NHS Trusts, through their lawyers, will also contact us prior to issuing proceedings so that we are able to provide representation in time-sensitive medical treatment cases.  If we are appointed, these cases do take priority and it is a considerable logistic process to swiftly appoint a solicitor and guardian with capacity, who can see the child, consider the papers, and report to the court within what is usually a very short timeframe.  We have acquired a specialism in this area and have been involved in most of the reported cases in this field.

We provide in house training to practitioners across the country, delivering seminars by way of Legal Roadshows addressing various topics relevant to Cafcass.  Once a month or so one of us will be setting off on the early train to various far flung parts of the country.  Cafcass has a fantastic set-up for remote working so the train journey represents a good opportunity to catch up on e-mails. 

The representation we provide to the High Court Team is, in my opinion, the highlight of the job.  We work very closely with them and provide representation in a wide variety of cases ranging from child abduction, wardship – stranded spouses, international cases, medical treatment, radicalisation, surrogacy, Children Act – termination of PR, intractable contact disputes, immunisation, leave to remove, application of Biia and Hague 1996, reporting restriction orders, to name but a few.  We usually conduct our own advocacy and during the legal term appear two or three times per week.  For the longer or exceptionally complicated cases we will brief specialist counsel.

We probably receive four or five requests to act as Advocate to the Court per year.  The function of the role is to provide the court with assistance on the relevant law and its application to the facts of the case.  It is a truly independent role as an Advocate does not represent any of the parties.  These are usually particularly challenging as there is rarely a simple answer – if there was a High Court judge would not be asking for an Advocate!  Predominantly such requests arise in the context of surrogacy cases, be it in relation to domicile, payments to surrogates or where a surrogate cannot be found.  The most recent intellectually challenging Advocate case was that of Re JS (Disposal of Body) [2016] EWHC 2859 (Fam).

I haven't yet mentioned the "other" duty phone.  One of us holds the out of hours phone once per month for one week at a time, primed and ready to be called upon if necessary in any out of hours court application.  These are usually medical treatment cases where an urgent decision is required.  Again, Cafcass's remote system of working makes this task manageable when that call comes in.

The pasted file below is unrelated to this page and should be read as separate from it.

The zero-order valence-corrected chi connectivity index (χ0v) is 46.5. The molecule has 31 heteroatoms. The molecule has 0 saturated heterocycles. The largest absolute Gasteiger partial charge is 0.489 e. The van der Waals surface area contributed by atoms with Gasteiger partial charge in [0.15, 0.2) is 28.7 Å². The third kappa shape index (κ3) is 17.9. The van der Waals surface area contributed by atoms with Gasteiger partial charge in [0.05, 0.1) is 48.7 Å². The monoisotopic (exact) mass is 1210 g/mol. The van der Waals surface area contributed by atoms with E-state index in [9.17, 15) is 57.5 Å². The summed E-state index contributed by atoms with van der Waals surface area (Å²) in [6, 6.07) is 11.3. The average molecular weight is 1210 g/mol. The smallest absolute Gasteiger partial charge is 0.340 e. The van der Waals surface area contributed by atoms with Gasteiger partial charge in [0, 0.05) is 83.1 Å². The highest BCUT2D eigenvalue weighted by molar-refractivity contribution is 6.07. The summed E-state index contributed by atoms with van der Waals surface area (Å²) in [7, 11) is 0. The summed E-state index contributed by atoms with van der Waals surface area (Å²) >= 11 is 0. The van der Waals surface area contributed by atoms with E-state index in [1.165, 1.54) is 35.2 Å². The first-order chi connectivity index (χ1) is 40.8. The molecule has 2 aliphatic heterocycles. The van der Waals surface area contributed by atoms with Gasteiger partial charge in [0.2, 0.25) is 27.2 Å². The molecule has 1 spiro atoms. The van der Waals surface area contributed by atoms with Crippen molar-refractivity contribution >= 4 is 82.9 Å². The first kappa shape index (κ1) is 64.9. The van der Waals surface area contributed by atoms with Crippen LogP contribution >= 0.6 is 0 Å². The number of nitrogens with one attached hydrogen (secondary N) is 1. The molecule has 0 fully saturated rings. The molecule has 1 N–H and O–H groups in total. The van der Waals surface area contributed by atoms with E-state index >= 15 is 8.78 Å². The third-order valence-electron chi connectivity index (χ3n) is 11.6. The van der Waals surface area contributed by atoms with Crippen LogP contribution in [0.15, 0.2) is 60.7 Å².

We maintain a legal page on the Cafcass intranet updating practitioners by way of case alerts where we highlight principles that apply directly to their practice – a perennial task due to the advent of increased reporting.  We also keep an up to date page addressing help and information on different legal topics.

A smaller, but no less important, part of our role is to advise and represent the organisation in respect of any civil claims that may arise.  This can be very time consuming but keeps the mind active as a firm grasp of the Civil Procedure Rules is required.

Most of us also sit on various committees, be it the Family Procedure Rules, Resolution and Law Society Children's Committee and are often invited to deliver seminars externally which is something we all enjoy.

So, when we are not engaged in the above we are busy considering case papers and preparing skeleton arguments.  The work involves a lot of juggling and requires discipline coupled with flexibility as it is rare that a day goes entirely as planned.  That being said, we have the immense privilege of working with a highly dedicated team of knowledgeable social workers with exposure to the great legal minds operating in the High Court – you can't help but learn something new every day and improve as a family lawyer.

Jeremy Ford is a solicitor at Cafcass Legal, Mediator and Children's Arbitrator. He sits on the Resolution Children's Committee.

19/10/17